CNN analyst ridicules Trump declaring 'Sexual Assault Awareness' month: 'What next, heart healthy month?'
Donald Trump during CNN debate (Photo: Screen capture via video)

Addressing a late Friday announcement that President Donald Trump had declared April as "Sexual Assault Awareness" month, a CNN political analyst all but rolled his eyes at the announcement before pointing out the obvious problem with it.


Speaking with New Day host Victor Blackwell, analyst John Rogin was asked how Trump's announcement will sit with the public that knows all too well about Trump's assault problems, most notably his confession about grabbing women in the "Access Hollywood " tape.

"The president, before he headed to Mar-a-Lago proclaimed April 'National Sexual Assault Awareness and Prevention Month," Blackwell began. "Now, from this same president, he tweeted out just last month, "People's lives are being shattered and destroyed by a mere allegation. some some are true, some are false, some are old, some are new, there is no recovery from someone falsely accused. life and career are gone. Is there no such thing any longer as due process?'"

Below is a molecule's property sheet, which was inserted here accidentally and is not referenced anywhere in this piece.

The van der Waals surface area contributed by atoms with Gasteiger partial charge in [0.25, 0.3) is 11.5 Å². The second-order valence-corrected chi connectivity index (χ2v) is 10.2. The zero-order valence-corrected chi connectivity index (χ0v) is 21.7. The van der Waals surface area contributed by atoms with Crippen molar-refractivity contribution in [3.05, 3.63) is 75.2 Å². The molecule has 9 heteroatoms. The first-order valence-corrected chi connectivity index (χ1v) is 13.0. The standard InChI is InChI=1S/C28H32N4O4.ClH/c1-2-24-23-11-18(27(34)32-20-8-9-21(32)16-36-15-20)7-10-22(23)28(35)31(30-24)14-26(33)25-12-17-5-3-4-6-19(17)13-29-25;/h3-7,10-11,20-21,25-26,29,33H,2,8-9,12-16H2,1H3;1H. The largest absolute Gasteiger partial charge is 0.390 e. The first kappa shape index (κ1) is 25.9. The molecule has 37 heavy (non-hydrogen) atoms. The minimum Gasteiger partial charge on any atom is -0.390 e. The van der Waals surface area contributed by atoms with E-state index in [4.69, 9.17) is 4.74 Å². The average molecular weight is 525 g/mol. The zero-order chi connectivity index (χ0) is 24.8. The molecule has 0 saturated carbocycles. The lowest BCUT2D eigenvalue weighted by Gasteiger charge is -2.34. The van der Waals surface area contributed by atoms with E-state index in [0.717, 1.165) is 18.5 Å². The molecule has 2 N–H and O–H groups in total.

"This again puts us in the position of the context of the man in the office, the president signs this proclamation about sexual assault awareness and prevention, but also has the 'Access Hollywood' tape," Blackwell added. "He salutes the missing in action and POWs, but then says John McCain was only a hero because he was captured. We're seeing this again as he signs this proclamation."

"Yeah, probably not shocking news that there is hypocrisy going on inside the White House," Rogin replied. "Trump is leading the effort to to stop internet bullying. What is next, a presidential proclamation on heart health?"

"I don't think that we should really focus on that," Rogin continued. "What we should focus on here is the fact that in the Trump era, maybe partially in response to all of the other allegations against president trump we've seen a revolution, an evolution, an awakening about he scope and scale of the problem of sexual assault. We've seen the 'me too" movement, so this is really a generational change and we're not going back."

Watch the video below via CNN: